No “Sin” in “Sincere” (thanks, Mr. Willson)

03/09/2010

Here’s what I cannot do.

  • Tell a joke.
  • Grill anything so it should be willingly consumed by human people.
  • Have a conversation in French. quel domage

Here’s what I am not doing.

  • A food blog (already done beautifully by Kara and Ellen)
  • A gorgeously photographed blog (Jan’s is exquisite)
  • A private family blog (Sean and Sydney. Elizabeth. ‘Nuf said)

This begs the question:    What can I do? (cue rim shot)

Without a doubt,   I can spot a sincere pumpkin patch.

This is not exactly a marketable skill. Still, it’s one of my favorite attributes.

Sincerity: Not as coveted an attribute as talent or beauty or effortless cool. And I am certainly not claiming to possess those qualities in any measure. I’m just saying that I recognize sincerity when I encounter it.

Are you seeing Linus yet? Linus in the Pumpkin Patch

Those who are inclined to take sides often prefer Charlie Brown’s Christmas to It’s the Great Pumpkin, Charlie Brown. Not me. Well, yes of course, I appreciate the scene in which Linus instructs Charlie Brown on the true meaning of Christmas. (Can you conjure this scene without hearing Christopher Shea’s worldly lisp?) In fact, it is Linus’s grounded sincerity which encourages Charlie Brown to rescue the iconically woeful little tree.

And then there’s the sublime Vince Guaraldi score…

But for me, nothing beats Linus in the pumpkin patch on his annual quixotic Halloween vigil. And, of all the pumpkin patches in all the world, what will lure the mercurial Great Pumpkin to Linus’s pumpkin patch? Sincerity.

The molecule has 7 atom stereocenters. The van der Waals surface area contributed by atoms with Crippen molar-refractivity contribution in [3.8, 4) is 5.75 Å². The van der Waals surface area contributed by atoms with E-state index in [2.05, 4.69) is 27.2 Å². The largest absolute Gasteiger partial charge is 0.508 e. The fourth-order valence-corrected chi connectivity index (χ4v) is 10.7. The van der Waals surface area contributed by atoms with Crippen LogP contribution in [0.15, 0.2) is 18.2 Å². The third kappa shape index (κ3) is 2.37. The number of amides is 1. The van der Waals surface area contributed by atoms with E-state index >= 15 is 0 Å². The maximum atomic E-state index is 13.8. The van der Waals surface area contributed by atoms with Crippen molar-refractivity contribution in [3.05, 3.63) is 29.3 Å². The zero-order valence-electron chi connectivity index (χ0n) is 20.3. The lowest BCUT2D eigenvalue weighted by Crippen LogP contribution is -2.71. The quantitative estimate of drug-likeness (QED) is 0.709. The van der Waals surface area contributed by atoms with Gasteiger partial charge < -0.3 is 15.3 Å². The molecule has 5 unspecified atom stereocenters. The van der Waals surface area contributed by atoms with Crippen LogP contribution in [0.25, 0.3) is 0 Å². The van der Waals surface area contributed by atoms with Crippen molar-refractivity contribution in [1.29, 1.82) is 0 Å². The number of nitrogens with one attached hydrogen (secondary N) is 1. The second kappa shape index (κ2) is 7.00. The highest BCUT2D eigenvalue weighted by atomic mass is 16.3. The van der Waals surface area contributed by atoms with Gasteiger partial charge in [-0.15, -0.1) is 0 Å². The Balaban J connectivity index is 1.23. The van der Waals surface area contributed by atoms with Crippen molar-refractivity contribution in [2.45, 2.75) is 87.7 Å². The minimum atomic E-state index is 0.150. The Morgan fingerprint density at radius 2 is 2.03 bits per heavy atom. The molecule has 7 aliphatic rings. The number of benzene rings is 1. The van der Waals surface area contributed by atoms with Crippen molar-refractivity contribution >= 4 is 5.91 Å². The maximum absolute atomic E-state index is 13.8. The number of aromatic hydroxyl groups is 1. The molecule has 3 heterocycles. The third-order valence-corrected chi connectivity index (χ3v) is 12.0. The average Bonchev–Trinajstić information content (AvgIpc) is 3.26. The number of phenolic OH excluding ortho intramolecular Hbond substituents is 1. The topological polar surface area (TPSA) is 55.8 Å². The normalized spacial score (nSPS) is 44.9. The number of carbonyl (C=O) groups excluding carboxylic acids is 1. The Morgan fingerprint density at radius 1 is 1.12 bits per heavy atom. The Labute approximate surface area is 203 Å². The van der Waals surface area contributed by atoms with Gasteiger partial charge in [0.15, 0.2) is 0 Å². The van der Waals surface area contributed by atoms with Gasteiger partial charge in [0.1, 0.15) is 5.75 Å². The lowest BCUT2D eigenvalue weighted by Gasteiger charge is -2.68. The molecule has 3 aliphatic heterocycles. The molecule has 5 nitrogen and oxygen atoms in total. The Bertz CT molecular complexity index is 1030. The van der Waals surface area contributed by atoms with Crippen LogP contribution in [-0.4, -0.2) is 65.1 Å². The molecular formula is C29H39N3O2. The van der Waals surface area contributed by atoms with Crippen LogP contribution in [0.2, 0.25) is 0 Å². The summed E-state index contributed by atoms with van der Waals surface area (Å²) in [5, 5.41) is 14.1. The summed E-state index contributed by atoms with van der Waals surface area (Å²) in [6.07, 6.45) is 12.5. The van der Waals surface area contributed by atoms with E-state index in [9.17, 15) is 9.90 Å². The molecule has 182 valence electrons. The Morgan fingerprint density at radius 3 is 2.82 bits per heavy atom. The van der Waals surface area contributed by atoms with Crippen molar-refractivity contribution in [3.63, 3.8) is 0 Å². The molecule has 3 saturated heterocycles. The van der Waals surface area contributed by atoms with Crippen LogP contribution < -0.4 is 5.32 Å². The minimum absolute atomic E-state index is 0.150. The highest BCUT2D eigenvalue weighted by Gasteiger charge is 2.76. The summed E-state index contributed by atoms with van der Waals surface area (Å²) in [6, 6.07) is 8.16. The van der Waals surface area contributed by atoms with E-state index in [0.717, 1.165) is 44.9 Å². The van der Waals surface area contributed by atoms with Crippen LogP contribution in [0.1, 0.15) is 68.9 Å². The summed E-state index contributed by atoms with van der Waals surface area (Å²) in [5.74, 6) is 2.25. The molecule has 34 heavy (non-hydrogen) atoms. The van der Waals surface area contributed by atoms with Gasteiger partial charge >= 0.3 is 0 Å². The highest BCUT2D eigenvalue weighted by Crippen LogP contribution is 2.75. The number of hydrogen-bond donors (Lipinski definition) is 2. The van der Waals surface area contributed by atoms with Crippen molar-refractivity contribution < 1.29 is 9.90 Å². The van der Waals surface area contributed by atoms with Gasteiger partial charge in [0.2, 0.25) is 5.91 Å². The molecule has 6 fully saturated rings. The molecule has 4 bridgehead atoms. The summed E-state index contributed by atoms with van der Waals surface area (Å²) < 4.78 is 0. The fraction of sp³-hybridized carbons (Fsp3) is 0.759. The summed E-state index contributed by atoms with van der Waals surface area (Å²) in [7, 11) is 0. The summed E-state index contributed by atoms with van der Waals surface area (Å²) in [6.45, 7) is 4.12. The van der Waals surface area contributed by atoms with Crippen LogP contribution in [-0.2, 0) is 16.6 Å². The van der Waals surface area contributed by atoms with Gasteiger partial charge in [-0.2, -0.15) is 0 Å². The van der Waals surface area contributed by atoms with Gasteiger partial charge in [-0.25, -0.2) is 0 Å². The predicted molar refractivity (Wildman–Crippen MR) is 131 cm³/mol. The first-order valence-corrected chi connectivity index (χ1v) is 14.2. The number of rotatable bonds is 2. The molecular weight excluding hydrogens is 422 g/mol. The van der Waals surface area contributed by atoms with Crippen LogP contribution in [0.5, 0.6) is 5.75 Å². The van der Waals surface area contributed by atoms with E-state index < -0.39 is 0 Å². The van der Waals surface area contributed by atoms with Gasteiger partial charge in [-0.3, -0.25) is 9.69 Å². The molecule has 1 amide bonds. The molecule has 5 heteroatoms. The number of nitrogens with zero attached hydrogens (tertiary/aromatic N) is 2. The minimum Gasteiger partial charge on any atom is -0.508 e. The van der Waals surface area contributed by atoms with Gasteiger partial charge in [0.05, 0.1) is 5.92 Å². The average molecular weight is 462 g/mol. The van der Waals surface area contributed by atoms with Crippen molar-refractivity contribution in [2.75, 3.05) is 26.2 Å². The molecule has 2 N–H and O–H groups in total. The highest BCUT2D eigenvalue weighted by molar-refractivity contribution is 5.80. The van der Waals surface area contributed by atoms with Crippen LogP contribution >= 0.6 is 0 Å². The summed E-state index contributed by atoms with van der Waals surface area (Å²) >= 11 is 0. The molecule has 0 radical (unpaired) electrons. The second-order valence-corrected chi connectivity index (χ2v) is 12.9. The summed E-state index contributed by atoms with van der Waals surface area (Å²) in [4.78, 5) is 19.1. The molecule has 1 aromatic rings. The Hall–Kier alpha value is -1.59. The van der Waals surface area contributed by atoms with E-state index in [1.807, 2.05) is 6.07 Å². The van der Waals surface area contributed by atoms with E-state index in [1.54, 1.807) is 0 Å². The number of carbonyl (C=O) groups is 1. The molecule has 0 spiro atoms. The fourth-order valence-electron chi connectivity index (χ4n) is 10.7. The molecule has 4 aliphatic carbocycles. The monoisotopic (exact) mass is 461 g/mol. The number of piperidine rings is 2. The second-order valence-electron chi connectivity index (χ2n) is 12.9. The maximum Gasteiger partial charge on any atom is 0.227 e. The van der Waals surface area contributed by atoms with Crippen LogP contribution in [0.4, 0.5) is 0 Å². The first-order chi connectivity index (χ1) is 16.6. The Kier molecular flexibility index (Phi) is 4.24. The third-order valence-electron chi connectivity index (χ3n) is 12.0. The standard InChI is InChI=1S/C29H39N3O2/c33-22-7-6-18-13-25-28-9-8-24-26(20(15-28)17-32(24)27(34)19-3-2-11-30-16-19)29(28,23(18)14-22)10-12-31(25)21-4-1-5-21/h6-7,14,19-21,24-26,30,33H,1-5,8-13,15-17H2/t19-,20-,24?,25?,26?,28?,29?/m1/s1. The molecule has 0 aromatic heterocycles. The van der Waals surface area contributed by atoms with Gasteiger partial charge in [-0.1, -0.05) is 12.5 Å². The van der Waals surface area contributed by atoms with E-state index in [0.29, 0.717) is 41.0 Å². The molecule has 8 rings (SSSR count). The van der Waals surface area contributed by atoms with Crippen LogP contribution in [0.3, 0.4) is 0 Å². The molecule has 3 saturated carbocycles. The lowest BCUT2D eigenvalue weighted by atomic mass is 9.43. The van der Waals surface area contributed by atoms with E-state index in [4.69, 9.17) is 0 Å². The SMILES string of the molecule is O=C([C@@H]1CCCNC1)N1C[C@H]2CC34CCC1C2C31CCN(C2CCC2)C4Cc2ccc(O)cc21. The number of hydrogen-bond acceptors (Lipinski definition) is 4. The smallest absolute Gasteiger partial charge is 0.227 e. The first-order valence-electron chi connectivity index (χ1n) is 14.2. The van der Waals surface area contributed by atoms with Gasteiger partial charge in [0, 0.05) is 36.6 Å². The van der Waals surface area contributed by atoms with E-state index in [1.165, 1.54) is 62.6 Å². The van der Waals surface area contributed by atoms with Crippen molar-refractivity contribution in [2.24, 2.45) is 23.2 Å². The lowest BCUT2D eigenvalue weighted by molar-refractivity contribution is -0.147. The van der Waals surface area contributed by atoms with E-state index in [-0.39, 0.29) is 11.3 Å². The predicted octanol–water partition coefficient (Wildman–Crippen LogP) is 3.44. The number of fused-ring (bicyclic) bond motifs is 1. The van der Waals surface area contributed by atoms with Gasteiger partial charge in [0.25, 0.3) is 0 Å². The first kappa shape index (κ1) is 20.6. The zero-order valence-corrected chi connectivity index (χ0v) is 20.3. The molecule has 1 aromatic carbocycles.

I don’t see how a pumpkin patch can be more sincere than this one. You can look around and there’s not a sign of hypocrisy. Nothing but sincerity as far as the eye can see.

I’m with you, Linus. Right there under that fantastic purple-gray sky.

I think it must be said that Linus’s appreciation of sincerity arises from his own guilessness. Is there a more earnest character in all of literature? But I don’t believe it is necessary to be without a trace of hypocrisy to be a capable sincerity spotter. With that, I am certainly outing my own shortcomings. And I wish I were wrong.

But Linus is my role model, my guide, my muse.

In a world of hollow disappointments, the wish to encounter sincerity may be as impractical a desire as Linus’s yearly act of devotion. And as spiritually necessary.

This effort is devoted to all my Linuses and my pursuit of Sincerity.

 

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One Response to “No “Sin” in “Sincere” (thanks, Mr. Willson)”

  1. Sean Says:

    Linus’ sincerity is as endless as that purple-gray sky, and all the more impressive by his faith. He has critics and non-believers to contend with, but they don’t impact him. From the wildly flawed second Matrix movie:

    Commander Lock: Dammit, Morpheus. Not everyone believes what you believe.
    Morpheus: My beliefs do not require them to.


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